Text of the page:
Hybrid striped bass (striped bass crossbred with white bass) are stocked in many areas because of their quick growth and good survival characteristics. They tend to have the deeper body shape of a white bass, but often have two tooth patches in the back of the tongue as striped bass do. Genetic testing may be needed to distinguish between hybrids and their parent species.
Striped bass and white bass are the fourth and fifth most preferred species among Texas anglers. Hybrids carry desirable characteristics from both species. They typically exceed the maximum size for white bass, but usually grow to a smaller size than stripers. The state record is 19.66 pounds, but hybrids rarely exceed 10 pounds.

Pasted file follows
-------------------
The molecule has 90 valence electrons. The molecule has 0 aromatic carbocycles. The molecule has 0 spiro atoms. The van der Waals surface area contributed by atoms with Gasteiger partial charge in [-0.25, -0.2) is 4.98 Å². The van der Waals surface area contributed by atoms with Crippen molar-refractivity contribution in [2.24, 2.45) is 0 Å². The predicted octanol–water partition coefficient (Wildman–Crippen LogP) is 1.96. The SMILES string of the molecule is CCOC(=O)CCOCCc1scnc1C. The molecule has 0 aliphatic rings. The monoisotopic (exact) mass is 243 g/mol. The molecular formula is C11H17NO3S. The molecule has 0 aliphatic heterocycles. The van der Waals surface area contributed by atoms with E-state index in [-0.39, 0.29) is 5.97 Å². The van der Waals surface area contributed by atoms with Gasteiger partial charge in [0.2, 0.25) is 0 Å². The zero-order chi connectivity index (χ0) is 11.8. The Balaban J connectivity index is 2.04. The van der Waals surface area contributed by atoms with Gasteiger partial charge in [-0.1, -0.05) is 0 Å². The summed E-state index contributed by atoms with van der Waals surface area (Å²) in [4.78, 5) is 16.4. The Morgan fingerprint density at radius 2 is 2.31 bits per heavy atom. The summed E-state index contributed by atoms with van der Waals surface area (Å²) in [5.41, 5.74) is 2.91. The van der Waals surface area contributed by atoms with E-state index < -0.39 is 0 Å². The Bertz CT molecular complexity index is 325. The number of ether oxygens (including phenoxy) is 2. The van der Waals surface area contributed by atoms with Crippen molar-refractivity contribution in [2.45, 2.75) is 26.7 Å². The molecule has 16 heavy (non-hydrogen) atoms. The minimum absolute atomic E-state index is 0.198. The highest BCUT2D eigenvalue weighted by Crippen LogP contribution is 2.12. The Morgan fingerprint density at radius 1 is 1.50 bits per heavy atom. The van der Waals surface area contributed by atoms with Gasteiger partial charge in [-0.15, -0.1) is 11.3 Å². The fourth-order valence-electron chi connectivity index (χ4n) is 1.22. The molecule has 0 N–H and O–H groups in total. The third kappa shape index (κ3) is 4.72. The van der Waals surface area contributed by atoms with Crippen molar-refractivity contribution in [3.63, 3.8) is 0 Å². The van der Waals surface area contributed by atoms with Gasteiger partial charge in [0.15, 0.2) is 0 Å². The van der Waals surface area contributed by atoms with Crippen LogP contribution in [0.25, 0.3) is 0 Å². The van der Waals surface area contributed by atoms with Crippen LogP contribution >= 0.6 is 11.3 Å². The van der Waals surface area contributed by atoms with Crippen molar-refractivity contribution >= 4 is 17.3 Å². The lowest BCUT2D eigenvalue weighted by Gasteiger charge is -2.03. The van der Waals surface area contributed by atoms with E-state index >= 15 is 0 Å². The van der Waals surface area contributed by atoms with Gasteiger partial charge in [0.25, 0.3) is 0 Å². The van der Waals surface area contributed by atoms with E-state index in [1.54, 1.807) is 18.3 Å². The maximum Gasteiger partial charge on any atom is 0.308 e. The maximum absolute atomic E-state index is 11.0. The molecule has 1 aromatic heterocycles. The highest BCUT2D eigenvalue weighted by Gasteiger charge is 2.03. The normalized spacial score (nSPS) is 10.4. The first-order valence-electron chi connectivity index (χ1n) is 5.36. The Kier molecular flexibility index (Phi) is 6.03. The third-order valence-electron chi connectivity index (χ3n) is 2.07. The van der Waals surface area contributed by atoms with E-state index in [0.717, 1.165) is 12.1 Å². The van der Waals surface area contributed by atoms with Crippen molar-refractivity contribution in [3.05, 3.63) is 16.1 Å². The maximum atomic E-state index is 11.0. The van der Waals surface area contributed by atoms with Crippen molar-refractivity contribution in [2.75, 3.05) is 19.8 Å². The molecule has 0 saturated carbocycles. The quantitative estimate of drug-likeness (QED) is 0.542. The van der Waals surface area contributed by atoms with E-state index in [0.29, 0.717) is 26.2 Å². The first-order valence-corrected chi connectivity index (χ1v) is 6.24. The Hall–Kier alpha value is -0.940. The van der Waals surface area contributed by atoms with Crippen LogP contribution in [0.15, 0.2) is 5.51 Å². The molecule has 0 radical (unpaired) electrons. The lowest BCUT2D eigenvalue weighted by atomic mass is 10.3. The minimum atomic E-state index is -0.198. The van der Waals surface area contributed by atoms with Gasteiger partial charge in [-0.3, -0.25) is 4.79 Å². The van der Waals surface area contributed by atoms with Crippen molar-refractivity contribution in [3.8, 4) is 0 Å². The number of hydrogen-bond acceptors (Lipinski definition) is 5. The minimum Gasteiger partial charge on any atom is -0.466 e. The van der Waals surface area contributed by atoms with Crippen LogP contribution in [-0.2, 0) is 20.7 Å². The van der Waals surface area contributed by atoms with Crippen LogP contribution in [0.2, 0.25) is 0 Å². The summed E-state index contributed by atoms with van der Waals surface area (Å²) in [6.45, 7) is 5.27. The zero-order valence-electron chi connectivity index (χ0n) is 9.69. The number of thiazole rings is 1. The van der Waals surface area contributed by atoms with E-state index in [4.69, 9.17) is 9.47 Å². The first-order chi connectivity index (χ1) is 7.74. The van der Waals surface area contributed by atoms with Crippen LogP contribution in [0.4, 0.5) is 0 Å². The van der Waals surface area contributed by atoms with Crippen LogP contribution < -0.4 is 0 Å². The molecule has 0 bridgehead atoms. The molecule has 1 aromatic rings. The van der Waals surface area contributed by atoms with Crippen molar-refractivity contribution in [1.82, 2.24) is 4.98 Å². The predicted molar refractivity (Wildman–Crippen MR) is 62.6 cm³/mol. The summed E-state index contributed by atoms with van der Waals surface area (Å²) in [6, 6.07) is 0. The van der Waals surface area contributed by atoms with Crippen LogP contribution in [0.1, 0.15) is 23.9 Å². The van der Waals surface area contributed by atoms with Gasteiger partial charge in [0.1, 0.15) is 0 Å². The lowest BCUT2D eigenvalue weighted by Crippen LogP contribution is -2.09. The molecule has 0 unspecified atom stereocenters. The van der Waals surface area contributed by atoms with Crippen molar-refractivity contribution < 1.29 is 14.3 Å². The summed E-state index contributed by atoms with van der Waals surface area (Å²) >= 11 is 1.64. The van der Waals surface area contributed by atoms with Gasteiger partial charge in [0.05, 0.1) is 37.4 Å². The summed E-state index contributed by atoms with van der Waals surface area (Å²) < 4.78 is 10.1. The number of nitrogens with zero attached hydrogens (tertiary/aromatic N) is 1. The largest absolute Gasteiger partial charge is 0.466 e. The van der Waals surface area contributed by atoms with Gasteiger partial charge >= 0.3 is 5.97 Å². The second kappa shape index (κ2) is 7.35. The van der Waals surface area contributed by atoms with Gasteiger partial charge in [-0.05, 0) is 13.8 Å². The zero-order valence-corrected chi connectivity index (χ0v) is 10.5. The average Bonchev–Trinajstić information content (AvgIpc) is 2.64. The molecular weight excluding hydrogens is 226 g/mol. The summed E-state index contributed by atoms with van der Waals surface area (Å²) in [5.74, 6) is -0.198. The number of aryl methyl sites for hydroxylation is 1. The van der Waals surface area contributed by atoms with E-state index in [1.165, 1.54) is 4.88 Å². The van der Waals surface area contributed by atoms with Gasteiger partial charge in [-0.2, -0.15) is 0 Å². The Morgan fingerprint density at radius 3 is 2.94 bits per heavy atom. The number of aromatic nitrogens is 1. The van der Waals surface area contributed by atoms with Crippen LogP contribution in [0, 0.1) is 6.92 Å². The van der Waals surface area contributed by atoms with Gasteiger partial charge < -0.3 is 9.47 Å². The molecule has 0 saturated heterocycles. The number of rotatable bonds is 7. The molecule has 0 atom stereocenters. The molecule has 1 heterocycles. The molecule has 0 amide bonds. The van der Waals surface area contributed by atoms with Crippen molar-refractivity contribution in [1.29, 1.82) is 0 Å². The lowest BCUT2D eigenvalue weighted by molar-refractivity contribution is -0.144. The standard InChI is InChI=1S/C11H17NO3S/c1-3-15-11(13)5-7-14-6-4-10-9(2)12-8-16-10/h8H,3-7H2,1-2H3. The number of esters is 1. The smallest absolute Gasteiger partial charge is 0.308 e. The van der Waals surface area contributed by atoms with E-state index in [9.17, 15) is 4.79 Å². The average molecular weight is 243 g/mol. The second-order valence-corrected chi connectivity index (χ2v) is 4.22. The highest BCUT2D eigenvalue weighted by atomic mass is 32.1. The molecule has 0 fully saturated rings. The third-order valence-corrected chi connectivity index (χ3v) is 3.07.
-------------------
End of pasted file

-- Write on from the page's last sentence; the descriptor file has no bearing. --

Hybrid striped bass produced at Texas state fish hatcheries are the "original cross," a female striped bass crossed with a white bass male. They seldom produce viable offspring, so populations must be maintained by restocking. Hybrids are more aggressive than striped bass and tolerant to a wider range of biological and environmental conditions. For this reason, they may be preferred over striped bass for stocking at certain locations.
Approximately 2 million hybrid striped bass fingerlings are stocked in Texas fisheries each year.